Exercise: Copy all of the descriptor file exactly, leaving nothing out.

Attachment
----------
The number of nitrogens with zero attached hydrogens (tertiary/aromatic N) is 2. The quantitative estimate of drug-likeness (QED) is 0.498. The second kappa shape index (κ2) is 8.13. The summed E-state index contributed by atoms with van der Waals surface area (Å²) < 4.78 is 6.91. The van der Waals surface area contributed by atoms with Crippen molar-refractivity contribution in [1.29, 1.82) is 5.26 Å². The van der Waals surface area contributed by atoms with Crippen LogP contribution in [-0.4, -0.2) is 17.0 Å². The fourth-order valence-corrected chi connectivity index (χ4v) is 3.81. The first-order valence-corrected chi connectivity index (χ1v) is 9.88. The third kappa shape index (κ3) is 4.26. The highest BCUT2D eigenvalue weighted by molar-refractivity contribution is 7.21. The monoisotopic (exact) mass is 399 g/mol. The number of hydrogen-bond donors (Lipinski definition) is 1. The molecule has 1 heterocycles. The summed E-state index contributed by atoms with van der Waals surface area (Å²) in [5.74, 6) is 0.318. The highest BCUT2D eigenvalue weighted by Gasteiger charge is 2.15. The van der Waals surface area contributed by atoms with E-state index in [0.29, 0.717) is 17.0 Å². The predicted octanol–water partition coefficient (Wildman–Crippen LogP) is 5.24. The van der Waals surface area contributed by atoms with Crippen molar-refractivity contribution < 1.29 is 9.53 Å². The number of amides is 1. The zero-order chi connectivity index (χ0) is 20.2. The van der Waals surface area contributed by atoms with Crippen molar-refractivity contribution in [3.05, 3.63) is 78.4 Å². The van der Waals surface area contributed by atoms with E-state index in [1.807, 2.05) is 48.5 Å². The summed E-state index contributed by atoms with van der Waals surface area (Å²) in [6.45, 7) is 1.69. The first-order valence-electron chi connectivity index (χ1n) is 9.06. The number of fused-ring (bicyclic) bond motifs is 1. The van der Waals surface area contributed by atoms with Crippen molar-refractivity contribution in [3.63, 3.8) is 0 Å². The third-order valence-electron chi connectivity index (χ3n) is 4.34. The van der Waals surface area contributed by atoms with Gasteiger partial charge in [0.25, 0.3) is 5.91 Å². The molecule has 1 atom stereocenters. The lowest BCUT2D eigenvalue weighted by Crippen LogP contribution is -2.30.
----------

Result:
The number of nitrogens with zero attached hydrogens (tertiary/aromatic N) is 2. The quantitative estimate of drug-likeness (QED) is 0.498. The second kappa shape index (κ2) is 8.13. The summed E-state index contributed by atoms with van der Waals surface area (Å²) < 4.78 is 6.91. The van der Waals surface area contributed by atoms with Crippen molar-refractivity contribution in [1.29, 1.82) is 5.26 Å². The van der Waals surface area contributed by atoms with Crippen LogP contribution in [-0.4, -0.2) is 17.0 Å². The fourth-order valence-corrected chi connectivity index (χ4v) is 3.81. The first-order valence-corrected chi connectivity index (χ1v) is 9.88. The third kappa shape index (κ3) is 4.26. The highest BCUT2D eigenvalue weighted by molar-refractivity contribution is 7.21. The monoisotopic (exact) mass is 399 g/mol. The number of hydrogen-bond donors (Lipinski definition) is 1. The molecule has 1 heterocycles. The summed E-state index contributed by atoms with van der Waals surface area (Å²) in [5.74, 6) is 0.318. The highest BCUT2D eigenvalue weighted by Gasteiger charge is 2.15. The van der Waals surface area contributed by atoms with E-state index in [0.29, 0.717) is 17.0 Å². The predicted octanol–water partition coefficient (Wildman–Crippen LogP) is 5.24. The van der Waals surface area contributed by atoms with Crippen molar-refractivity contribution < 1.29 is 9.53 Å². The number of amides is 1. The zero-order chi connectivity index (χ0) is 20.2. The van der Waals surface area contributed by atoms with Crippen molar-refractivity contribution in [3.05, 3.63) is 78.4 Å². The van der Waals surface area contributed by atoms with E-state index in [1.807, 2.05) is 48.5 Å². The summed E-state index contributed by atoms with van der Waals surface area (Å²) in [6.45, 7) is 1.69. The first-order valence-electron chi connectivity index (χ1n) is 9.06. The number of fused-ring (bicyclic) bond motifs is 1. The van der Waals surface area contributed by atoms with Crippen molar-refractivity contribution in [3.63, 3.8) is 0 Å². The third-order valence-electron chi connectivity index (χ3n) is 4.34. The van der Waals surface area contributed by atoms with Gasteiger partial charge in [0.25, 0.3) is 5.91 Å². The molecule has 1 atom stereocenters. The lowest BCUT2D eigenvalue weighted by Crippen LogP contribution is -2.30.